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* South Africans amongst military contractors in Guinea
* Men training militia, overseeing arms deliveries -sources
By David Lewis
DAKAR, Nov 20 (Reuters) - South Africans are amongst a group of mercenaries working for Guinea's military junta, according to security sources and copies of emails seen by Reuters on Friday.
The bulk of them have been sent to the West African nation by Dubai-based businessmen, the sources said. As well as military training, their job is to ensure the arrival of arms acquired by the junta from Ukraine in defiance of an arms embargo.
Guinea's military regime is facing international sanctions and demands that it hand over power to civilian rule after a Sept. 28 crackdown on opposition protesters in which witnesses said more than 150 people were killed and women were raped.
South Africa announced this week it was checking reports that its nationals have been hired to train a force for Guinea's junta, and there have been separate reports that Israelis and Ukrainians are involved in helping the government.
"They couldn't get enough people to do the job, so that is why there is a mix of people doing the job," said Henri Boshoff, a military analyst who served in the South African army, citing information in intelligence circles.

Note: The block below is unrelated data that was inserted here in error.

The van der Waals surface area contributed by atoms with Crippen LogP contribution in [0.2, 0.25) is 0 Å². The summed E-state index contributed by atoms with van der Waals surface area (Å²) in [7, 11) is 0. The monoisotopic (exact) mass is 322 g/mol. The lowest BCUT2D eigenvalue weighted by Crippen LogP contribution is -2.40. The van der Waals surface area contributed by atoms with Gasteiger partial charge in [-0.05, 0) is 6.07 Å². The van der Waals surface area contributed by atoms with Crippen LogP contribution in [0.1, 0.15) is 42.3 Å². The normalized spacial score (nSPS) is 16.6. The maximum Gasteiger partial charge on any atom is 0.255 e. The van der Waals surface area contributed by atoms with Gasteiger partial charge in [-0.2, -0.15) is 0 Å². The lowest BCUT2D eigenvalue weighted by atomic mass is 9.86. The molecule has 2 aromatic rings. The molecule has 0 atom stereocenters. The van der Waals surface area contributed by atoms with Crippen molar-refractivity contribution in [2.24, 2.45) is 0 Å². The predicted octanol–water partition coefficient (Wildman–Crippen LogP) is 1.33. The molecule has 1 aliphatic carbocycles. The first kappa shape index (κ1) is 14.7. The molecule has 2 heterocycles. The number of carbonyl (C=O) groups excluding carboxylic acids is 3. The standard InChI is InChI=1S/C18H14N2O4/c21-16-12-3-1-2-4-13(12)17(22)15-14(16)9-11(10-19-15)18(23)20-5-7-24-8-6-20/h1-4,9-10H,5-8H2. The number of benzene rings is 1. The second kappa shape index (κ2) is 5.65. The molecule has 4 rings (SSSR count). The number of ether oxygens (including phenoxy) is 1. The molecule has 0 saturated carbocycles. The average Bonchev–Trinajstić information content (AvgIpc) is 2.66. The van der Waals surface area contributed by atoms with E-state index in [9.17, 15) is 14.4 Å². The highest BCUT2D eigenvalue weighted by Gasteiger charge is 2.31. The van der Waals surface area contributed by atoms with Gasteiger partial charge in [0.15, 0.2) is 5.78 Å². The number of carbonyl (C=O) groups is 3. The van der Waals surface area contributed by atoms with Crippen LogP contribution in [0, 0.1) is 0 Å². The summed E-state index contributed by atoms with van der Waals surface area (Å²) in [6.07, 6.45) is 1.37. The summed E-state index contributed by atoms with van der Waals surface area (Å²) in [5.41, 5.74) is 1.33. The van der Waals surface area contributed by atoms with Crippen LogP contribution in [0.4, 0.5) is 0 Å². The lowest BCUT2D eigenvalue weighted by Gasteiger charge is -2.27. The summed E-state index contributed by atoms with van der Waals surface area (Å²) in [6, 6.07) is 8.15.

"(The South Africans) were very desperate. They are not being very well paid."
Two security sources also said that South Africans were currently in Guinea.
"There are definitely South Africans and they don't seem too shy," said one source with contacts in Guinea's private security sector, adding they had been hired to train a militia loyal to junta leader Captain Moussa Dadis Camara at a former U.N. refugee camp in Guinea's east.
A spokesman for Camara on Friday denied the junta had hired South Africans to train a militia but said Israeli nationals were training recruits for undefined tasks.
A copy of one email seen by Reuters and purporting to come from a Dubai-based company called Omega Strategic Services on Oct. 9 finalised arrangements for their arrival in Guinea on a flight from Johannesburg.
"When you arrive in Guinea ... our director of operations, will either meet you at the airport or arrange for you to be picked up and brought to the client site," said the e-mail copy.
When contacted by Reuters, Omega declined to comment.
A second security source with knowledge of the arrangement said the South Africans had also been tasked with ensuring $45 million of light arms recently bought by the junta in Ukraine arrived safely.